Young, Austrian, fascist: Sebastian Kurz is playing with fire


The attitude of discrimination toward Muslims in Austria poses a danger to all minority communities and fuels similar responses from the other side

Austria's right-wing populist coalition government came under fire last week for shutting down seven mosques, revoking the residency permits of two imams linked to Turkey's Presidency of Religious Affairs (Diyanet) and moving to expel 40 other imams. Austrian Chancellor Sebastian Kurz responded to critics by saying that his actions were in line with the "Islam Law" passed three years ago, which bans the foreign financing of Muslim institutions.

Austrian Culture Minister Gernot Blümel accused those mosques of spreading radical views and Turkish nationalism and added that the government was compelled to take action because the religious institutions in question did not obtain permission from the Islamic Religious Authority of Austria (IGGÖ).

IGGÖ President Ibrahim Olgun, however, rejects the claim that his organization is complicit in the Austrian government's crackdown on Islam: "We are opposed to the closure of mosques and temples. If there is a problem, it must be solved by implementing certain changes. Shutting down mosques won't solve the problem."

This is a vital issue because there are 600,000 Muslims in Austria. Provided that the fascistic practices in Austria could influence other countries like Germany, millions of whose citizens are Muslim, the rights violations become far more serious.

If the Muslim world responds in kind to the fire that the Austrian government started, the results could be catastrophic. After all, there are millions of Christians in predominantly Muslim countries around the world.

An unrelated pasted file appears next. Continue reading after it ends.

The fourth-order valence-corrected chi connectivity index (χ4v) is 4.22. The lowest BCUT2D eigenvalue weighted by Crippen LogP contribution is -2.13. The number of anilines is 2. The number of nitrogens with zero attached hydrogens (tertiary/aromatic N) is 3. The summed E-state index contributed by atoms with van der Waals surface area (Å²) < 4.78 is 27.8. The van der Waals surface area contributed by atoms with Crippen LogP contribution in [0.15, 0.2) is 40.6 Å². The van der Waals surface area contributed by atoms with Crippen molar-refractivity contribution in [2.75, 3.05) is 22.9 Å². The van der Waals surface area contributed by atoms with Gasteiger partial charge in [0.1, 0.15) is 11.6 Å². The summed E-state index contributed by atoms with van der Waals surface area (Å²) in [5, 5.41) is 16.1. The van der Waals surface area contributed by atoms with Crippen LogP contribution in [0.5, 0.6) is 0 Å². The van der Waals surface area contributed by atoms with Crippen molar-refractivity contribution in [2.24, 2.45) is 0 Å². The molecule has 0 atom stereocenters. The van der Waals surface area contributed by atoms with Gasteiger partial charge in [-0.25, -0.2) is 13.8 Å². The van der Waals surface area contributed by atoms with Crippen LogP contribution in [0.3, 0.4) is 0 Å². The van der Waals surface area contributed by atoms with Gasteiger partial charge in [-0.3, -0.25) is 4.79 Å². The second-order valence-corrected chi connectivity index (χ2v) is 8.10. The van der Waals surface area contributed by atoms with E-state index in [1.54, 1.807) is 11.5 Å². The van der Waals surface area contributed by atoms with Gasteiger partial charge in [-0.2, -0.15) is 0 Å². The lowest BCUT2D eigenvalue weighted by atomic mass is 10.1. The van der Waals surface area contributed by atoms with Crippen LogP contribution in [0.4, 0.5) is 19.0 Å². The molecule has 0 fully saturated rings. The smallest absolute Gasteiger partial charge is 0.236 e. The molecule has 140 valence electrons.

At this point, it would be best for the West, especially the far-right populists in Austria, to heed the warning of President Recep Tayyip Erdoğan: "They say that they will kick our clergymen out of Austria. Do you think we will stand idle as you do this? We will do some things as well." This might seem harsh at first, but the experiences of Turkey, where millions of non-Muslims live freely, are quite valuable. After all, Mr. Erdoğan is a reformist politician who reversed a great many discriminatory practices inspired by the rise of fascism in Germany and elsewhere.

Most recently, the Turkish government restored the Bulgarian St. Stephen Church, also known as the Iron Church, in Istanbul. The Turkish president stood alongside his Bulgarian counterpart at the re-opening ceremony. Under his leadership, Turkey lifted all restrictions on the property rights and the freedom of assembly of non-Muslim faith groups – just ask Christians and their religious leaders themselves.

As the civilized world is still trying to heal the wounds of World War II, everybody has a responsibility to stand up to Austria's neo-fascist chancellor and his government. This isn't just about Muslims, it concerns Christians, followers of other faiths and even atheists.

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